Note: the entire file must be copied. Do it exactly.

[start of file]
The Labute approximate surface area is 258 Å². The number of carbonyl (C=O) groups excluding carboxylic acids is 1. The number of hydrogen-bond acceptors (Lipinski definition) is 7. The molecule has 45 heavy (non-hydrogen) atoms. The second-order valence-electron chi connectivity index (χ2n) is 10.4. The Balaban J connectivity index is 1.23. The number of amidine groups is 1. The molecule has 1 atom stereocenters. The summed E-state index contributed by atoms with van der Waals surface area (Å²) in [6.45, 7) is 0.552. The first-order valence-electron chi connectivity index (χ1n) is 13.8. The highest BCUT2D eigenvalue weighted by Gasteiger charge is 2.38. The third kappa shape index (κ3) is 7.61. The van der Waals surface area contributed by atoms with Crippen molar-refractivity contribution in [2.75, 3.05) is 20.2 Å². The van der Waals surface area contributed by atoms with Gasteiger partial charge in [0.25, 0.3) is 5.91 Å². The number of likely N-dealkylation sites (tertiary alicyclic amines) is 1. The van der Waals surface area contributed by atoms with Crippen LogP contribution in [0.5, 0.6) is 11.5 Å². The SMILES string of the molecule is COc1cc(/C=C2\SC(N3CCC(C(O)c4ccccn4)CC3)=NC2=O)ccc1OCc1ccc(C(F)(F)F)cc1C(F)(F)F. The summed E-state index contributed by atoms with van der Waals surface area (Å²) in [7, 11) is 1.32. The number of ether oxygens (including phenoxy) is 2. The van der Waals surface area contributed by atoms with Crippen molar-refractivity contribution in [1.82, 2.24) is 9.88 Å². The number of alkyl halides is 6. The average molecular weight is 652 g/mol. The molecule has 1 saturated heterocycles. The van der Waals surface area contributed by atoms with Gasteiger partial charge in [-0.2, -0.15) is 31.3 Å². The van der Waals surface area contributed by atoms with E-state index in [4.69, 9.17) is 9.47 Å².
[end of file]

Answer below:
The Labute approximate surface area is 258 Å². The number of carbonyl (C=O) groups excluding carboxylic acids is 1. The number of hydrogen-bond acceptors (Lipinski definition) is 7. The molecule has 45 heavy (non-hydrogen) atoms. The second-order valence-electron chi connectivity index (χ2n) is 10.4. The Balaban J connectivity index is 1.23. The number of amidine groups is 1. The molecule has 1 atom stereocenters. The summed E-state index contributed by atoms with van der Waals surface area (Å²) in [6.45, 7) is 0.552. The first-order valence-electron chi connectivity index (χ1n) is 13.8. The highest BCUT2D eigenvalue weighted by Gasteiger charge is 2.38. The third kappa shape index (κ3) is 7.61. The van der Waals surface area contributed by atoms with Crippen molar-refractivity contribution in [2.75, 3.05) is 20.2 Å². The van der Waals surface area contributed by atoms with Gasteiger partial charge in [0.25, 0.3) is 5.91 Å². The number of likely N-dealkylation sites (tertiary alicyclic amines) is 1. The van der Waals surface area contributed by atoms with Crippen LogP contribution in [0.5, 0.6) is 11.5 Å². The SMILES string of the molecule is COc1cc(/C=C2\SC(N3CCC(C(O)c4ccccn4)CC3)=NC2=O)ccc1OCc1ccc(C(F)(F)F)cc1C(F)(F)F. The summed E-state index contributed by atoms with van der Waals surface area (Å²) in [7, 11) is 1.32. The number of ether oxygens (including phenoxy) is 2. The van der Waals surface area contributed by atoms with Crippen molar-refractivity contribution in [1.82, 2.24) is 9.88 Å². The number of alkyl halides is 6. The average molecular weight is 652 g/mol. The molecule has 1 saturated heterocycles. The van der Waals surface area contributed by atoms with Gasteiger partial charge in [-0.2, -0.15) is 31.3 Å². The van der Waals surface area contributed by atoms with E-state index in [4.69, 9.17) is 9.47 Å².